24/7 TV news websites: Part 8 - Russia Today
Over the last week or so I've been reviewing the Web 2.0 credentials of the websites of the 24/7 news channels most widely available in English in Europe. Some of them, like the BBC, CNN, France 24 and ITN have several features which echo the most recent developments on the internet. Others, like Al Jazeera and Euronews are much more static old-fashioned affairs.
Today I wanted to look at the English language version of the Russia Today site. The site was launched in 2005, and also has Russian language and Arabic editions available.
Russia Today publishes content in the RSS format, but doesn't make it especially easy to find. Promotion for the feeds on the homepage consists of a small text link at the foot of the page, and the main feed is not auto-discoverable.
Russia Today doesn't seem to offer any feeds other than the main index. I thought the most likely place to find information would be under 'Extras', since the RSS link leads directly to the feed. However, 'Extras' simply offered a set of Russia Today wallpapers.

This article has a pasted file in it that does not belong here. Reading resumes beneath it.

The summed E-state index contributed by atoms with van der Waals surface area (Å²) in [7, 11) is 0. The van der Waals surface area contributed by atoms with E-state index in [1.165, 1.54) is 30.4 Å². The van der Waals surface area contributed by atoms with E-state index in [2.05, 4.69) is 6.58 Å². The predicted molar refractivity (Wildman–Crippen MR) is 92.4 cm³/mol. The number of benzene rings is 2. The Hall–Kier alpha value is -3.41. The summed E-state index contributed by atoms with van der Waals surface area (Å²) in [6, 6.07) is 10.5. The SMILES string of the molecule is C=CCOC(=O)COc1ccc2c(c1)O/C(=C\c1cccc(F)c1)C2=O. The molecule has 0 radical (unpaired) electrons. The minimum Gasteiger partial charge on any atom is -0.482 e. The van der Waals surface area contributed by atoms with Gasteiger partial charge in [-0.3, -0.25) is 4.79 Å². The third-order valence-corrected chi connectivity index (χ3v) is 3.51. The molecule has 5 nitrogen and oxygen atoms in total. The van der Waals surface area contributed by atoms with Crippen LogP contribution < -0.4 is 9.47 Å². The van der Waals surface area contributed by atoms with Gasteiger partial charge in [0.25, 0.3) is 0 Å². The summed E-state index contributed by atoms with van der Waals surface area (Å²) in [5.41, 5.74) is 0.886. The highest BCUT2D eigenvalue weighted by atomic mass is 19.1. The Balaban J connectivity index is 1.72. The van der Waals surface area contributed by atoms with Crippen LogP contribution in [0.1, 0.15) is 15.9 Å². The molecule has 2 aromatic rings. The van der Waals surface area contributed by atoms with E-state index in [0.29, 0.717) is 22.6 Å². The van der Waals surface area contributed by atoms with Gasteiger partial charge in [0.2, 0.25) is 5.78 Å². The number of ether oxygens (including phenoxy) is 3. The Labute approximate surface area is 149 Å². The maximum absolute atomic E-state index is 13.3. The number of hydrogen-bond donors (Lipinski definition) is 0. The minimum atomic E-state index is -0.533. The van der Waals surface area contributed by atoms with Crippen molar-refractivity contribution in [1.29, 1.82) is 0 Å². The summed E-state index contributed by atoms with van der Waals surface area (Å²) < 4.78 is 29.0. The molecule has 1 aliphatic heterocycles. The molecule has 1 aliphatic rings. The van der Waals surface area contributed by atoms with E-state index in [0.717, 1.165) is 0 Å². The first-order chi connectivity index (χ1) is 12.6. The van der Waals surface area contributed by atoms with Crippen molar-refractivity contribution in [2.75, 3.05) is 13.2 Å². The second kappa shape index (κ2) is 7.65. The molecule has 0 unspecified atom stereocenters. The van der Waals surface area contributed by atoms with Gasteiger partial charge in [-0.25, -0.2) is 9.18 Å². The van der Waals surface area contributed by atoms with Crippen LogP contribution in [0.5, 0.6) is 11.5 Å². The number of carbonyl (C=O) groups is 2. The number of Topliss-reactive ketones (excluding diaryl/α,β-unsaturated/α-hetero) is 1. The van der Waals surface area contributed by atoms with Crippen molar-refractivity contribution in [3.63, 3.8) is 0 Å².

Russia Today does not carry any content that it describes as 'blogs'.
Users are not able to add comments directly to story pages on the Russia Today site. There, is though, a message board. Called 'Get it off your chest', the message board can be found be selecting the 'Feedback' tab in the horizontal global navigation at the top of the page.
The message board is divided into broad categories, with threads that are editorially iniated rather than user-driven.
Topics are promoted around the site, with quote boxes in the right-hand navigation of story pages highlighting relevant debates.
The message board does not seem a hive of activity, and at the time of review, many of the threads on the message board homepage had not had a contribution for more than a month.
Russia Today features the 'RT asks' vote on their homepage. Users are able to see the current results without casting a vote themselves by clicking a text link underneath the available options.
Only one social bookmarking link is included at the foot of stories on Russia Today, to the del.icio.us service. It takes the form of a text link rather than a graphical call-to-action. In fact, the link is not distinguished in any way from the regular body style of a story, making it easy to overlook.
Next week I'll take my last look at an individual service in this series, with a review of the UK's leading commercial 24 hour news provider, Sky News.